Effect of Natural Gas Fuel Addition on the Oxidation of Fuel Cell Anode Gas

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The anode exhaust gas from a fuel cell commonly has a fuel energy density between 15 and 25% that of the fuel supply, due to the incomplete oxidation of the input fuel. This exhaust gas is subsequently oxidized (catalytically or non-catalytically), and the resultant thermal energy is often used elsewhere in the fuel cell process. Alternatively, additional fuel can be added to this stream to enhance the oxidation of the stream, for improved thermal control of the power plant, or to adjust the temperature of the exhaust gas as may be required in other specialty co-generation applications. Regardless of the ... continued below

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267 Kilobytes pages

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Gemmen, Randall S. & Edward H. Robey, Jr. November 1, 1999.

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Description

The anode exhaust gas from a fuel cell commonly has a fuel energy density between 15 and 25% that of the fuel supply, due to the incomplete oxidation of the input fuel. This exhaust gas is subsequently oxidized (catalytically or non-catalytically), and the resultant thermal energy is often used elsewhere in the fuel cell process. Alternatively, additional fuel can be added to this stream to enhance the oxidation of the stream, for improved thermal control of the power plant, or to adjust the temperature of the exhaust gas as may be required in other specialty co-generation applications. Regardless of the application, the cost of a fuel cell system can be reduced if the exhaust gas oxidation can be accomplished through direct gas phase oxidation, rather than the usual catalytic oxidation approach. Before gas phase oxidation can be relied upon however, combustor design requirements need to be understood. The work reported here examines the issue of fuel addition, primarily as related to molten-carbonate fuel cell technology. It is shown experimentally that without proper combustor design, the addition of natural gas can readily quench the anode gas oxidation. The Chemkin software routines were used to resolve the mechanisms controlling the chemical quenching. It is found that addition of natural gas to the anode exhaust increases the amount of CH3 radicals, which reduces the concentration of H and O radicals and results in decreased rates of overall fuel oxidation.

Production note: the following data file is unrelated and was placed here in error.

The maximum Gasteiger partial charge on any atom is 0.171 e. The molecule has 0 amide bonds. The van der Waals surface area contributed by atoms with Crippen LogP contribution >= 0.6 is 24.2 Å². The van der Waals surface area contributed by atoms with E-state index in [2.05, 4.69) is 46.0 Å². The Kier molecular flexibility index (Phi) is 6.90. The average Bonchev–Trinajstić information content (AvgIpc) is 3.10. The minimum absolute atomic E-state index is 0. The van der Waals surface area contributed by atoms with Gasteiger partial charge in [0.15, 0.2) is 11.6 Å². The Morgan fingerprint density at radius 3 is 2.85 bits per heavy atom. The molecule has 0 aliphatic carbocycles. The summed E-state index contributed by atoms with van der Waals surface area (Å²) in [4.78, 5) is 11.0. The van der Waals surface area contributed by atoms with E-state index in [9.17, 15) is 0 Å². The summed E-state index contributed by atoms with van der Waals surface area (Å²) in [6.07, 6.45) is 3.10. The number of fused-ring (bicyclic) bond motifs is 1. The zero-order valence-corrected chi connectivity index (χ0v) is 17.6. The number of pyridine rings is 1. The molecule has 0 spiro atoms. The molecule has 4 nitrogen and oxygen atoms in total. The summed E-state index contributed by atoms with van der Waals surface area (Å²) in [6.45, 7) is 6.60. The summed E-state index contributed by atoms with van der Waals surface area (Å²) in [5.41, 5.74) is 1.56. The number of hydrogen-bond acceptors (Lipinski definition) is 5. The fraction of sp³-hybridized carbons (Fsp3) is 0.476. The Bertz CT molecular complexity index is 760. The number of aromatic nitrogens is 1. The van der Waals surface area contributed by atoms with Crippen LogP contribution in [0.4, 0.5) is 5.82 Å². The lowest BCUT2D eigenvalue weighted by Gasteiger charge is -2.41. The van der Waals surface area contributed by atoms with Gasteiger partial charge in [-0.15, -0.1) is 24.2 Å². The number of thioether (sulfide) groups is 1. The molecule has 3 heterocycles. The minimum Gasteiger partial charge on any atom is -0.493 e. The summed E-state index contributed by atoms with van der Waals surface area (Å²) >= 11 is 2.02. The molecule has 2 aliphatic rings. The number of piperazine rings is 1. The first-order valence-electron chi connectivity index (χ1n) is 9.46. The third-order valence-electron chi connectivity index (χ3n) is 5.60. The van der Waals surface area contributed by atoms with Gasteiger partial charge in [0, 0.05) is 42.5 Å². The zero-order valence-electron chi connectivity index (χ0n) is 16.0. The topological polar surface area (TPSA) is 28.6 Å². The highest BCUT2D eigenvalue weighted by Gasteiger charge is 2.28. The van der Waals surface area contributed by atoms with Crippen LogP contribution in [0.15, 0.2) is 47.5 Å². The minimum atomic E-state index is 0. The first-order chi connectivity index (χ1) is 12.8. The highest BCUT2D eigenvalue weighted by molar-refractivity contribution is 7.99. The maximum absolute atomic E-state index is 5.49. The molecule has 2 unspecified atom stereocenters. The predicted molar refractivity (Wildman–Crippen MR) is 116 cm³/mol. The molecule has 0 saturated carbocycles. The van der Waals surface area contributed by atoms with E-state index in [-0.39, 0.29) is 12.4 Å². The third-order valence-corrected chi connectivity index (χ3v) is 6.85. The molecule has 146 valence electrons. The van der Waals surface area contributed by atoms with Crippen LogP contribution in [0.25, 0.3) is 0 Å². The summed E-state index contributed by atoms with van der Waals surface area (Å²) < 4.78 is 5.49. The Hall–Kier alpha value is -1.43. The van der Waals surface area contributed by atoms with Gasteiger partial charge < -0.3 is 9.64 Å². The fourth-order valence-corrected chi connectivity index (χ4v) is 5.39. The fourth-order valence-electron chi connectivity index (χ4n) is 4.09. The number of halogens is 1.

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267 Kilobytes pages

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OSTI as DE00015172

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  • Other Information: PBD: 1 Nov 1999

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  • Report No.: DOE/NETL-2000/1108
  • Grant Number: n/a
  • DOI: 10.2172/15172 | External Link
  • Office of Scientific & Technical Information Report Number: 15172
  • Archival Resource Key: ark:/67531/metadc620707

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  • November 1, 1999

Added to The UNT Digital Library

  • June 16, 2015, 7:43 a.m.

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  • April 15, 2016, 2:06 p.m.

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Gemmen, Randall S. & Edward H. Robey, Jr. Effect of Natural Gas Fuel Addition on the Oxidation of Fuel Cell Anode Gas, report, November 1, 1999; Morgantown, West Virginia. (digital.library.unt.edu/ark:/67531/metadc620707/: accessed August 20, 2018), University of North Texas Libraries, Digital Library, digital.library.unt.edu; crediting UNT Libraries Government Documents Department.